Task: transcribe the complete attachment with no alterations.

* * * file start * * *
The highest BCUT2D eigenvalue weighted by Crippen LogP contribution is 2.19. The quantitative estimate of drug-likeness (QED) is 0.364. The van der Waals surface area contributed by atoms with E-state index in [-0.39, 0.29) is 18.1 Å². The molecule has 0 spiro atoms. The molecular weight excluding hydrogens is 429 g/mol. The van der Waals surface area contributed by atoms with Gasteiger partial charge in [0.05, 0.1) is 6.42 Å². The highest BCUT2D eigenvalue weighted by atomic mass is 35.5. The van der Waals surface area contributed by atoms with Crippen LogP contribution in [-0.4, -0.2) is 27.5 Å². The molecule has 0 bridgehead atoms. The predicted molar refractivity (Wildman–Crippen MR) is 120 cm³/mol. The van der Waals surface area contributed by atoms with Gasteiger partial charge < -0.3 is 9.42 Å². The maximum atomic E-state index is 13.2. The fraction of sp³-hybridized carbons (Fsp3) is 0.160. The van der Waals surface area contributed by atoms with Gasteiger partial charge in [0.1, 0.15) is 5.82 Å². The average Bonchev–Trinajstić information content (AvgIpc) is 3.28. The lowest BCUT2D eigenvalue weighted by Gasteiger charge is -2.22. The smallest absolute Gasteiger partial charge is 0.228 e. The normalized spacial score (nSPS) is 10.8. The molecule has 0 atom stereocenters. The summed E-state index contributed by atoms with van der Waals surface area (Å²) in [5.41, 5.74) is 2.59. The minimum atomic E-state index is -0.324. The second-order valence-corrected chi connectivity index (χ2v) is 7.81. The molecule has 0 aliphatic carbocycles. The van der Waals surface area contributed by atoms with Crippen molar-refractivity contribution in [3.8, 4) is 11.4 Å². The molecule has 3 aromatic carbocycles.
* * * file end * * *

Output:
The highest BCUT2D eigenvalue weighted by Crippen LogP contribution is 2.19. The quantitative estimate of drug-likeness (QED) is 0.364. The van der Waals surface area contributed by atoms with E-state index in [-0.39, 0.29) is 18.1 Å². The molecule has 0 spiro atoms. The molecular weight excluding hydrogens is 429 g/mol. The van der Waals surface area contributed by atoms with Gasteiger partial charge in [0.05, 0.1) is 6.42 Å². The highest BCUT2D eigenvalue weighted by atomic mass is 35.5. The van der Waals surface area contributed by atoms with Crippen LogP contribution in [-0.4, -0.2) is 27.5 Å². The molecule has 0 bridgehead atoms. The predicted molar refractivity (Wildman–Crippen MR) is 120 cm³/mol. The van der Waals surface area contributed by atoms with Gasteiger partial charge < -0.3 is 9.42 Å². The maximum atomic E-state index is 13.2. The fraction of sp³-hybridized carbons (Fsp3) is 0.160. The van der Waals surface area contributed by atoms with Gasteiger partial charge in [0.1, 0.15) is 5.82 Å². The average Bonchev–Trinajstić information content (AvgIpc) is 3.28. The lowest BCUT2D eigenvalue weighted by Gasteiger charge is -2.22. The smallest absolute Gasteiger partial charge is 0.228 e. The normalized spacial score (nSPS) is 10.8. The molecule has 0 atom stereocenters. The summed E-state index contributed by atoms with van der Waals surface area (Å²) in [5.41, 5.74) is 2.59. The minimum atomic E-state index is -0.324. The second-order valence-corrected chi connectivity index (χ2v) is 7.81. The molecule has 0 aliphatic carbocycles. The van der Waals surface area contributed by atoms with Crippen molar-refractivity contribution in [3.8, 4) is 11.4 Å². The molecule has 3 aromatic carbocycles.